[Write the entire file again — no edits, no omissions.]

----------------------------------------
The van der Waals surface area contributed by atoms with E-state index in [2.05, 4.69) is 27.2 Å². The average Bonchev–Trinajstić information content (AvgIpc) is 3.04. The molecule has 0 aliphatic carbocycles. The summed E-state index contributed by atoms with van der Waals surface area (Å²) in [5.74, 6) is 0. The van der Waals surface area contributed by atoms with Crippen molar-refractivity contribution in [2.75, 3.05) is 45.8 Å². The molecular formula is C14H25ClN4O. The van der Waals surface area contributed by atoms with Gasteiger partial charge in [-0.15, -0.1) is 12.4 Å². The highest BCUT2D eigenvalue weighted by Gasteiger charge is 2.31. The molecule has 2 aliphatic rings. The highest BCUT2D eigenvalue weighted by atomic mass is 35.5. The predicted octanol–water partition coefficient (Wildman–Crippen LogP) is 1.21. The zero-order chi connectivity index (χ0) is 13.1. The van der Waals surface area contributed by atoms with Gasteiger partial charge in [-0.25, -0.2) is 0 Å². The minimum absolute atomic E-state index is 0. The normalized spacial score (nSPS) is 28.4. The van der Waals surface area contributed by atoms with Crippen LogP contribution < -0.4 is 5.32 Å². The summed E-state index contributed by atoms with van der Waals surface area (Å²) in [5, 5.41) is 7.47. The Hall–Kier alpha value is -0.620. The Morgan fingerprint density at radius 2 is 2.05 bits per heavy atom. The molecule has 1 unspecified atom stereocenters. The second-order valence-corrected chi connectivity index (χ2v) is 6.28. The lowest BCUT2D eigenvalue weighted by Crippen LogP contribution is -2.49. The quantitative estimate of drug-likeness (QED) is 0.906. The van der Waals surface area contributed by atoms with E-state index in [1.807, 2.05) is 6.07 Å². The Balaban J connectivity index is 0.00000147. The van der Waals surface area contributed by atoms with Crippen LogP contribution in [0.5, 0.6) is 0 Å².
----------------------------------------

The van der Waals surface area contributed by atoms with E-state index in [2.05, 4.69) is 27.2 Å². The average Bonchev–Trinajstić information content (AvgIpc) is 3.04. The molecule has 0 aliphatic carbocycles. The summed E-state index contributed by atoms with van der Waals surface area (Å²) in [5.74, 6) is 0. The van der Waals surface area contributed by atoms with Crippen molar-refractivity contribution in [2.75, 3.05) is 45.8 Å². The molecular formula is C14H25ClN4O. The van der Waals surface area contributed by atoms with Gasteiger partial charge in [-0.15, -0.1) is 12.4 Å². The highest BCUT2D eigenvalue weighted by Gasteiger charge is 2.31. The molecule has 2 aliphatic rings. The highest BCUT2D eigenvalue weighted by atomic mass is 35.5. The predicted octanol–water partition coefficient (Wildman–Crippen LogP) is 1.21. The zero-order chi connectivity index (χ0) is 13.1. The van der Waals surface area contributed by atoms with Gasteiger partial charge in [-0.25, -0.2) is 0 Å². The minimum absolute atomic E-state index is 0. The normalized spacial score (nSPS) is 28.4. The van der Waals surface area contributed by atoms with Crippen LogP contribution < -0.4 is 5.32 Å². The summed E-state index contributed by atoms with van der Waals surface area (Å²) in [5, 5.41) is 7.47. The Hall–Kier alpha value is -0.620. The Morgan fingerprint density at radius 2 is 2.05 bits per heavy atom. The molecule has 1 unspecified atom stereocenters. The second-order valence-corrected chi connectivity index (χ2v) is 6.28. The lowest BCUT2D eigenvalue weighted by Crippen LogP contribution is -2.49. The quantitative estimate of drug-likeness (QED) is 0.906. The van der Waals surface area contributed by atoms with E-state index in [1.807, 2.05) is 6.07 Å². The Balaban J connectivity index is 0.00000147. The van der Waals surface area contributed by atoms with Crippen LogP contribution in [0.5, 0.6) is 0 Å².